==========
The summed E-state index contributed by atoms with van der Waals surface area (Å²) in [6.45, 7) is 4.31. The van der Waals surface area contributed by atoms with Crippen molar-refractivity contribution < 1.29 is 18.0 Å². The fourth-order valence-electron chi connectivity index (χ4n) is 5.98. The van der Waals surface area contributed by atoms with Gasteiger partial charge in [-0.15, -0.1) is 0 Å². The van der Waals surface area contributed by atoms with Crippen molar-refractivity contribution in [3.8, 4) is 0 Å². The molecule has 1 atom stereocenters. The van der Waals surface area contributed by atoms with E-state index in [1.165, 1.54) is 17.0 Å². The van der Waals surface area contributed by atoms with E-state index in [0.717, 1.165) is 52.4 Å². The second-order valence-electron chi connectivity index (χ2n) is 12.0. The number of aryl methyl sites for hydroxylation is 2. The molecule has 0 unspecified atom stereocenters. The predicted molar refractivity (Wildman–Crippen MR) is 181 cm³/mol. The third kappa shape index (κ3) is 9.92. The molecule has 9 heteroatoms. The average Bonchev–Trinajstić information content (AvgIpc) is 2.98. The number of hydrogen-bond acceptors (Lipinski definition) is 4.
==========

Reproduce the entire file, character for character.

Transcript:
The summed E-state index contributed by atoms with van der Waals surface area (Å²) in [6.45, 7) is 4.31. The van der Waals surface area contributed by atoms with Crippen molar-refractivity contribution < 1.29 is 18.0 Å². The fourth-order valence-electron chi connectivity index (χ4n) is 5.98. The van der Waals surface area contributed by atoms with Gasteiger partial charge in [-0.15, -0.1) is 0 Å². The van der Waals surface area contributed by atoms with Crippen molar-refractivity contribution in [3.8, 4) is 0 Å². The molecule has 1 atom stereocenters. The van der Waals surface area contributed by atoms with E-state index in [1.165, 1.54) is 17.0 Å². The van der Waals surface area contributed by atoms with E-state index in [0.717, 1.165) is 52.4 Å². The second-order valence-electron chi connectivity index (χ2n) is 12.0. The number of aryl methyl sites for hydroxylation is 2. The molecule has 0 unspecified atom stereocenters. The predicted molar refractivity (Wildman–Crippen MR) is 181 cm³/mol. The third kappa shape index (κ3) is 9.92. The molecule has 9 heteroatoms. The average Bonchev–Trinajstić information content (AvgIpc) is 2.98. The number of hydrogen-bond acceptors (Lipinski definition) is 4.